Rabindranath travelled almost incessantly. He went several times to England, to Continental Europe, to the United States of America, to Japan, to Ceylon, to Egypt, to China, to Burma, to Argentina, to Russia, and to the countries of South East Asia. Explaining his migratory instinct he wrote to his younger daughter Mira:
“Having examined myself from within I know for certain that God did not create me for the life of a householder. That is perhaps why I am a constant traveller, and not able to set up home anywhere. The world has received me in its arms, I shall do the same with the world.”
Of course there were many practical and pressing reasons for him to travel as much as he did besides the wanderlust. The reasons were, first, his family’s interventions; second, his own individual longing to break out of the isolation of being a mere provincial of British India; third, his great respect for Western literature; fourth, his admiration for the liberal secular values of the West; fifth, his longing to reach out to a larger humanity with his poetry which led to his Nobel Prize and his transformation into a global citizen; sixth, his intensifying concern over war and conflict; seventh, his inner need to condemn the destructive nature of territorial and militant nationalism; finally, his deep-seated conviction in the spiritual and cultural meeting of the races at a centre which would be a gateway to the world’s learning that led to his founding of Visva-Bharati. He carried the message of Visva-Bharati’s universal ideals wherever he travelled.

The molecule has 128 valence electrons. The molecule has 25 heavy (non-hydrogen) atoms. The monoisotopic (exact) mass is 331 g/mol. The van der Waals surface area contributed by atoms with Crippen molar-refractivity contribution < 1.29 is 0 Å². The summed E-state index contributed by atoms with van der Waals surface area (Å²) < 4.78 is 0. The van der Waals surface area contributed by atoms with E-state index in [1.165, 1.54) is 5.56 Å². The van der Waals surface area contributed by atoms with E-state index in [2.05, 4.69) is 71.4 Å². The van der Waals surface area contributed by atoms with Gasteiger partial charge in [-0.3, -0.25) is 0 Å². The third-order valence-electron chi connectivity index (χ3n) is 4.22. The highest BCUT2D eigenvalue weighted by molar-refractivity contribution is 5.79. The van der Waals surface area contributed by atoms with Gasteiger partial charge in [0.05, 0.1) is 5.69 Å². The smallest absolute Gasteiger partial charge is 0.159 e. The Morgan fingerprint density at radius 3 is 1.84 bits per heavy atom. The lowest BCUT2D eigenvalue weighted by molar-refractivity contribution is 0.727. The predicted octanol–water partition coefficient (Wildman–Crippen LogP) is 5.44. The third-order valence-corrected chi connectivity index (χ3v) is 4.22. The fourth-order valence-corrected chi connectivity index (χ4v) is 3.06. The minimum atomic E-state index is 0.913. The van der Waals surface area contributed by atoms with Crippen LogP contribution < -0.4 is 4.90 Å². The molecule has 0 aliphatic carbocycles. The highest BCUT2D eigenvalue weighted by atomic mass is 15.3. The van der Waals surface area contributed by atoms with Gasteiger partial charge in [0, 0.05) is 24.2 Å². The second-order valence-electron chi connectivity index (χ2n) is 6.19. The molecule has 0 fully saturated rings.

His close association with world literature had widened his horizons from early on in life. In his family Goethe was read in German, Maupassant in French, Sakuntala in Sanskrit, Macbeth in English. Rabindranath absorbed every bit of that cosmopolitan air. At sixteen he wrote an analytical essay in Bengali on the possibility of material prosperity in Bengal with the title “Bangali-r asha o noirashyo” (Hope and Despair of Bengalis) where he argued for the need to build up a new civilisation through the meeting of East and West.
His inclination to embrace the world came from the confidence of his own solid education in his mother tongue and his grounding in the Indian cultural tradition both of which were also family gifts. It was indeed poetic justice that of all the Tagore family, Rabindranath was most in need of that confidence as he worked his way to find a delicate balance between his commitments to his country and to the world. This was particularly so after his award of the Nobel prize for literature in 1913 when he felt more and more at home in the world. He wrote,
“I have felt the meeting of the East and the West in my own individual life… It was the same feeling which I had when I listened to those in my family who recited verses from English literature and from the great poets of those days. Then also I felt as if a new prophet of the human world had been revealed to my mind.”
This article was written by Uma Das Gupta
Professor Uma Das Gupta is a historian and a renowned Tagore biographer. She is the author of many books and articles on Tagore. Some of the most recent are: Rabindranath Tagore: My Life in My Words. New Delhi, Penguin Books, 2010; Rabindranath Tagore: An Illustrated Life. New Delhi, Oxford University Press, 2013.